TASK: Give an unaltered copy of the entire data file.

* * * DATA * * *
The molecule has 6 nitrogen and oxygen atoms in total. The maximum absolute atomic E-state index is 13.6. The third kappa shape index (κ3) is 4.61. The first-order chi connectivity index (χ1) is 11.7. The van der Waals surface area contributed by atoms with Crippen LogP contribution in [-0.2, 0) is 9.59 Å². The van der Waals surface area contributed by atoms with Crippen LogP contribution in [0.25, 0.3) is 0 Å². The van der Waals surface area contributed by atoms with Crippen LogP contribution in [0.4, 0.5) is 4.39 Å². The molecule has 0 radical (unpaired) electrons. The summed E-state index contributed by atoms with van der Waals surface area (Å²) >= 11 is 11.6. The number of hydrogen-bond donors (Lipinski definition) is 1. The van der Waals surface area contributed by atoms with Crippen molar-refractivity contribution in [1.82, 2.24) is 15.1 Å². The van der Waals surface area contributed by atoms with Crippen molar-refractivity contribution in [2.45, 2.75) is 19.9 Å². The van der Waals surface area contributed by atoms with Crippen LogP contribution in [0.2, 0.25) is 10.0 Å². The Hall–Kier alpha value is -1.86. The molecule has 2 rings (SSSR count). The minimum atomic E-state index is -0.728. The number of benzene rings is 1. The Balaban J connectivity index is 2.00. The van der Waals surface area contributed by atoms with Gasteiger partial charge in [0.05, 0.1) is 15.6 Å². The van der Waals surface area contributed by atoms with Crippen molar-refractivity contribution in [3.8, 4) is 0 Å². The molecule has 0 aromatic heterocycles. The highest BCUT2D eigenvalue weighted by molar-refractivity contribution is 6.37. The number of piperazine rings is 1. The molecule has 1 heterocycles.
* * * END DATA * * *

The molecule has 6 nitrogen and oxygen atoms in total. The maximum absolute atomic E-state index is 13.6. The third kappa shape index (κ3) is 4.61. The first-order chi connectivity index (χ1) is 11.7. The van der Waals surface area contributed by atoms with Crippen LogP contribution in [-0.2, 0) is 9.59 Å². The van der Waals surface area contributed by atoms with Crippen LogP contribution in [0.25, 0.3) is 0 Å². The van der Waals surface area contributed by atoms with Crippen LogP contribution in [0.4, 0.5) is 4.39 Å². The molecule has 0 radical (unpaired) electrons. The summed E-state index contributed by atoms with van der Waals surface area (Å²) >= 11 is 11.6. The number of hydrogen-bond donors (Lipinski definition) is 1. The van der Waals surface area contributed by atoms with Crippen molar-refractivity contribution in [1.82, 2.24) is 15.1 Å². The van der Waals surface area contributed by atoms with Crippen molar-refractivity contribution in [2.45, 2.75) is 19.9 Å². The van der Waals surface area contributed by atoms with Crippen LogP contribution in [0.2, 0.25) is 10.0 Å². The Hall–Kier alpha value is -1.86. The molecule has 2 rings (SSSR count). The minimum atomic E-state index is -0.728. The number of benzene rings is 1. The Balaban J connectivity index is 2.00. The van der Waals surface area contributed by atoms with Gasteiger partial charge in [0.05, 0.1) is 15.6 Å². The van der Waals surface area contributed by atoms with Crippen molar-refractivity contribution in [3.8, 4) is 0 Å². The molecule has 0 aromatic heterocycles. The highest BCUT2D eigenvalue weighted by molar-refractivity contribution is 6.37. The number of piperazine rings is 1. The molecule has 1 heterocycles.